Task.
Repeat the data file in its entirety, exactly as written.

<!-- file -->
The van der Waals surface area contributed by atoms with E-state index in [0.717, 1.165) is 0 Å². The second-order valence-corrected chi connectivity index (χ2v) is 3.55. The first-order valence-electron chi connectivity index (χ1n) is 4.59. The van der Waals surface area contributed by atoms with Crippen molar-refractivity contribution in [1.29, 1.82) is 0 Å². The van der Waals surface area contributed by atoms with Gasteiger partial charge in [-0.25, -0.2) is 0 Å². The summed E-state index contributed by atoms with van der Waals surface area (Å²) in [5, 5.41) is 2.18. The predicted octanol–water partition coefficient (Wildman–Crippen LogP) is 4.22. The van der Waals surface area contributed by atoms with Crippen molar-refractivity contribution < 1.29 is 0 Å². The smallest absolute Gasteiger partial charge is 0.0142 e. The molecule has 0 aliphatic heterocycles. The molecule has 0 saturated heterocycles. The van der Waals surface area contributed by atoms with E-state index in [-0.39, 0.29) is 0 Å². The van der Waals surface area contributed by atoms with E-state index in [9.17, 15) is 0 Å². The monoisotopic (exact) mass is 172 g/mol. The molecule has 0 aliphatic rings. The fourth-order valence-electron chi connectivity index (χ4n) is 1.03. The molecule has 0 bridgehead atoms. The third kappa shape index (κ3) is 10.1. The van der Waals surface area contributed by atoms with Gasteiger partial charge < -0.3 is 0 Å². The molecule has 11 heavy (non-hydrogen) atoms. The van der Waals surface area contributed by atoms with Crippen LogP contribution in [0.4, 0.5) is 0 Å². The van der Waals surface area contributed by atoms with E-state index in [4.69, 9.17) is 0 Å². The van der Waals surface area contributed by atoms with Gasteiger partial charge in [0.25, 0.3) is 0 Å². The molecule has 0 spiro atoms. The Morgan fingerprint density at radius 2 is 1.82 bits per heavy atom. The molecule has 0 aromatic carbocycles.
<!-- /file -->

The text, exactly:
The van der Waals surface area contributed by atoms with E-state index in [0.717, 1.165) is 0 Å². The second-order valence-corrected chi connectivity index (χ2v) is 3.55. The first-order valence-electron chi connectivity index (χ1n) is 4.59. The van der Waals surface area contributed by atoms with Crippen molar-refractivity contribution in [1.29, 1.82) is 0 Å². The van der Waals surface area contributed by atoms with Gasteiger partial charge in [-0.25, -0.2) is 0 Å². The summed E-state index contributed by atoms with van der Waals surface area (Å²) in [5, 5.41) is 2.18. The predicted octanol–water partition coefficient (Wildman–Crippen LogP) is 4.22. The van der Waals surface area contributed by atoms with Crippen molar-refractivity contribution < 1.29 is 0 Å². The smallest absolute Gasteiger partial charge is 0.0142 e. The molecule has 0 aliphatic heterocycles. The molecule has 0 saturated heterocycles. The van der Waals surface area contributed by atoms with E-state index in [-0.39, 0.29) is 0 Å². The van der Waals surface area contributed by atoms with E-state index in [9.17, 15) is 0 Å². The monoisotopic (exact) mass is 172 g/mol. The molecule has 0 aliphatic rings. The fourth-order valence-electron chi connectivity index (χ4n) is 1.03. The molecule has 0 bridgehead atoms. The third kappa shape index (κ3) is 10.1. The van der Waals surface area contributed by atoms with Gasteiger partial charge < -0.3 is 0 Å². The molecule has 11 heavy (non-hydrogen) atoms. The van der Waals surface area contributed by atoms with Crippen LogP contribution in [0.4, 0.5) is 0 Å². The van der Waals surface area contributed by atoms with E-state index in [4.69, 9.17) is 0 Å². The van der Waals surface area contributed by atoms with Gasteiger partial charge in [0.25, 0.3) is 0 Å². The molecule has 0 spiro atoms. The Morgan fingerprint density at radius 2 is 1.82 bits per heavy atom. The molecule has 0 aromatic carbocycles.